CINCINNATI -- Hamilton County commissioners voted Monday to raise the sales tax rate by 0.2 percent, still staying below what most Ohio counties charge.
The increase is less than what County Administrator Jeff Aluotto wanted, but it should still help fix a $28 million budget gap in the fund that pays for things like sheriff patrols, murder investigations and the local jail.
Aluotto said the gap couldn't be fixed through cuts alone: The county has spent the last decade trimming costs, from closing a jail to selling off a public hospital to laying off hundreds of workers.
Other county leaders, include Recorder Norbert Nadel, Sheriff Jim Neil, and Coroner Lakshmi Sammarco, supported the quarter-cent hike Aluotto wanted.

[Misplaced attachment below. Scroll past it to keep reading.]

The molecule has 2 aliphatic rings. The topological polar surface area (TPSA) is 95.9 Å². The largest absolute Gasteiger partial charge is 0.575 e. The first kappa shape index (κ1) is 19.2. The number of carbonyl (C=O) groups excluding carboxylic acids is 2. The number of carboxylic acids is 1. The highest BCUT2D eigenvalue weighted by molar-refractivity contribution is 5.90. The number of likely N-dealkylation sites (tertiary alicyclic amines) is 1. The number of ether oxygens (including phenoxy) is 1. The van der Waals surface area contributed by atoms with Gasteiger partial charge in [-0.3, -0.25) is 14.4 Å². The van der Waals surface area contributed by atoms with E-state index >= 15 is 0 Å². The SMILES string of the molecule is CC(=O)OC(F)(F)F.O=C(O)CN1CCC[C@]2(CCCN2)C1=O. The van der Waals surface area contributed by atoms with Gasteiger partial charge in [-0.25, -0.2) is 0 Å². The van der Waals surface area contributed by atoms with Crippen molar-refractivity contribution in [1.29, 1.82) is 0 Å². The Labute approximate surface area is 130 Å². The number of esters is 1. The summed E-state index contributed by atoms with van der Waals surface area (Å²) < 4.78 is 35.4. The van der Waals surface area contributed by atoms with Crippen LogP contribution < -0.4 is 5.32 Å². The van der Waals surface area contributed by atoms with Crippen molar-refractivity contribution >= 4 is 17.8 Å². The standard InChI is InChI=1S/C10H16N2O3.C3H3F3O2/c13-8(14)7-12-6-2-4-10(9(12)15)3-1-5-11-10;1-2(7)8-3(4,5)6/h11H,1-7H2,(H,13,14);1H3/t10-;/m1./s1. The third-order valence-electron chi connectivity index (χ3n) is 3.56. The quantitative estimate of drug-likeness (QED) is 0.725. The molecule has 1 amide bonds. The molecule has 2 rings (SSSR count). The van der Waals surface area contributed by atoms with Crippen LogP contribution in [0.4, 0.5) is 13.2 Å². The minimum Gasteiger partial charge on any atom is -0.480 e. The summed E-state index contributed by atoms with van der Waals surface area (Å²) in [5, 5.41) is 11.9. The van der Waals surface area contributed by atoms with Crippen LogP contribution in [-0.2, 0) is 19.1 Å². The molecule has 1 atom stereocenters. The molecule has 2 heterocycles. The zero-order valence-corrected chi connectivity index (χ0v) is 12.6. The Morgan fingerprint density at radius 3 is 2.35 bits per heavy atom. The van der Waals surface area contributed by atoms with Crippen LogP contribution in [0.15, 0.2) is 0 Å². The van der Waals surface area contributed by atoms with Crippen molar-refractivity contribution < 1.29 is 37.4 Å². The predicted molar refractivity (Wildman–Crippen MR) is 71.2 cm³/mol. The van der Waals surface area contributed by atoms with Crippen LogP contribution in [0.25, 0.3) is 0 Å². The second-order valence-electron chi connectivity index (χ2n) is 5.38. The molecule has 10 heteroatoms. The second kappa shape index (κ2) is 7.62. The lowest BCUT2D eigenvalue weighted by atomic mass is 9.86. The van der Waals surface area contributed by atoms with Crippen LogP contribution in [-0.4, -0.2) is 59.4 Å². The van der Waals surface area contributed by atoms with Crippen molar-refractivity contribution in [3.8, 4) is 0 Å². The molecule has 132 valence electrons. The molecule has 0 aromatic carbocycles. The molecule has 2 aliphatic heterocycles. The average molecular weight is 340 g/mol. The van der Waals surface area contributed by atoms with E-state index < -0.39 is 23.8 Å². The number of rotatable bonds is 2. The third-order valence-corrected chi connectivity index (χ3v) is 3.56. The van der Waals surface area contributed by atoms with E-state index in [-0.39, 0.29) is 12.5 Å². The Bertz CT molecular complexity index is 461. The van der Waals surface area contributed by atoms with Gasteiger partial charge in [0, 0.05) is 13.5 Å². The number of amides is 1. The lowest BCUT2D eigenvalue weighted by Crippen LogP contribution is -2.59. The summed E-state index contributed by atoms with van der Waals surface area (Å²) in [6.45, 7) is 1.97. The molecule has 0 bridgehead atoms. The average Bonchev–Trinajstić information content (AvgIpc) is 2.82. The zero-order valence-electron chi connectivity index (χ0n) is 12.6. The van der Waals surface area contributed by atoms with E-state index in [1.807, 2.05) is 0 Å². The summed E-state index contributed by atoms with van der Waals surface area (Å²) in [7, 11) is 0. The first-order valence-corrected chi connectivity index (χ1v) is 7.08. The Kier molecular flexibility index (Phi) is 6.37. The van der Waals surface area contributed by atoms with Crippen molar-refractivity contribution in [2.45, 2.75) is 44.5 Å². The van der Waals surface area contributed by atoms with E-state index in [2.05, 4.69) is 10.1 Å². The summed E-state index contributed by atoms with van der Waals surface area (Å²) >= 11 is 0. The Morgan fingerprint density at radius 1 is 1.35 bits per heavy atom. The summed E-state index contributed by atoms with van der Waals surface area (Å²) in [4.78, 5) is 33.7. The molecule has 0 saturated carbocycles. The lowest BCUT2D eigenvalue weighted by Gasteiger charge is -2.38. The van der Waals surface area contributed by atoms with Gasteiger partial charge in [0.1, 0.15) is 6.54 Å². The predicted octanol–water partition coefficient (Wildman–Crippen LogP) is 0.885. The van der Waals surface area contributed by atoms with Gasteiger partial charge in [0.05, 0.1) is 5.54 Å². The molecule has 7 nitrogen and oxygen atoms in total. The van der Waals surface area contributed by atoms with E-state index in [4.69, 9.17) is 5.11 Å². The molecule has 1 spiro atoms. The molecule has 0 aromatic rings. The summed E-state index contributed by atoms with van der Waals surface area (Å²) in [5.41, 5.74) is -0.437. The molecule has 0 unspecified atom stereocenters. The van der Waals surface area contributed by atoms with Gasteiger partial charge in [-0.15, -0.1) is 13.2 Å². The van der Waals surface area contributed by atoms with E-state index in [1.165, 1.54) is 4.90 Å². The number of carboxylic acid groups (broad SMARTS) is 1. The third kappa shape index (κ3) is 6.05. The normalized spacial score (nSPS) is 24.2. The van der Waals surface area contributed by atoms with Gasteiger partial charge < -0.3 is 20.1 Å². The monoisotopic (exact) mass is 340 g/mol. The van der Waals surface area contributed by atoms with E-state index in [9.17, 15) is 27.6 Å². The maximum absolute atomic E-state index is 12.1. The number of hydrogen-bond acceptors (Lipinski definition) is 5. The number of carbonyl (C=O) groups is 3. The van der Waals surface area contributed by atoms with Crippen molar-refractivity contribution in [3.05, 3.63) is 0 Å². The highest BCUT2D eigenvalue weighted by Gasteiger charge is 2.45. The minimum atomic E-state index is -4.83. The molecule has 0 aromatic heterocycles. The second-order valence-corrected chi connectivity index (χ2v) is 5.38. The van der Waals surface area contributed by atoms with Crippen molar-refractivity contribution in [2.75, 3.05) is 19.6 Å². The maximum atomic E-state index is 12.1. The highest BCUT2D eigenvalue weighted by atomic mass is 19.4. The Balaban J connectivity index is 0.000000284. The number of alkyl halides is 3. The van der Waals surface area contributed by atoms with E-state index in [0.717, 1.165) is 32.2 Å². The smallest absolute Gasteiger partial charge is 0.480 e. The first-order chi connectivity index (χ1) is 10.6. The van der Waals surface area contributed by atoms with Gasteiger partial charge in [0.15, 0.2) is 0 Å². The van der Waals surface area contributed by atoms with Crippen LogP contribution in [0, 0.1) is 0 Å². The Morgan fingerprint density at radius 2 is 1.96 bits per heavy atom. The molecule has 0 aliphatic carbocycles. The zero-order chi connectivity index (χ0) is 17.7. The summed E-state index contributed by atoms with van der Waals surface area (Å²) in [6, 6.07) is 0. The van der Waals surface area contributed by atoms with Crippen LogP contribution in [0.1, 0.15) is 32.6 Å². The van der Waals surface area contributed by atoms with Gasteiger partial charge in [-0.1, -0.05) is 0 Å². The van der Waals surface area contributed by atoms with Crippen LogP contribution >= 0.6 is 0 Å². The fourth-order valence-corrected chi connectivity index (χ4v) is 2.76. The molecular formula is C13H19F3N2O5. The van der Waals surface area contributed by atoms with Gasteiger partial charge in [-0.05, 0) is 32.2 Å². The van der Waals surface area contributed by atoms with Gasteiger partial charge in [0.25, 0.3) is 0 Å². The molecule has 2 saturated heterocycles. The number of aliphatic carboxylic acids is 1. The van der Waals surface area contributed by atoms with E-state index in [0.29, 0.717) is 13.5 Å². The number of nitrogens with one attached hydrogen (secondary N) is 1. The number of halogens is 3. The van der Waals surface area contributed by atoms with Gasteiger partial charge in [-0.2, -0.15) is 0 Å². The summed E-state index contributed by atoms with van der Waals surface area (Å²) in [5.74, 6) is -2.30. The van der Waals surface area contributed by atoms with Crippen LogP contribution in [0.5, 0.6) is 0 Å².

"They are running to levels where we would not as a county be meeting our obligations as a local body of government," Nadel said.
Hamilton County currently collects a 7 percent charge on every purchase made. Under the rate approved Monday, it will go to 7.2 percent starting in October.
Then, when a quarter-percent tax used to fund Union Terminal restoration expires in 2020, the county sales tax will decrease to 6.95 percent.
That's in the same range charged by other southwest Ohio counties: Butler County's sales tax rate is 6.5 percent, Clermont and Clinton counties have a 6.75 percent rate, and Warren County's is 7 percent.
Brown, Adams and Highland counties all have a 7.25 percent sales tax. That's the same as a majority of Ohio counties.
Cuyahoga County has the state's highest sales tax rate, at 8 percent.
Hamilton County commissioners held two public hearings so people could weigh in on the plan. The commission's two Democrats, Commission President Todd Portune and Commissioner Denise Driehaus, both supported the tax hike; Republican Commissioner Chris Monzel voted against it.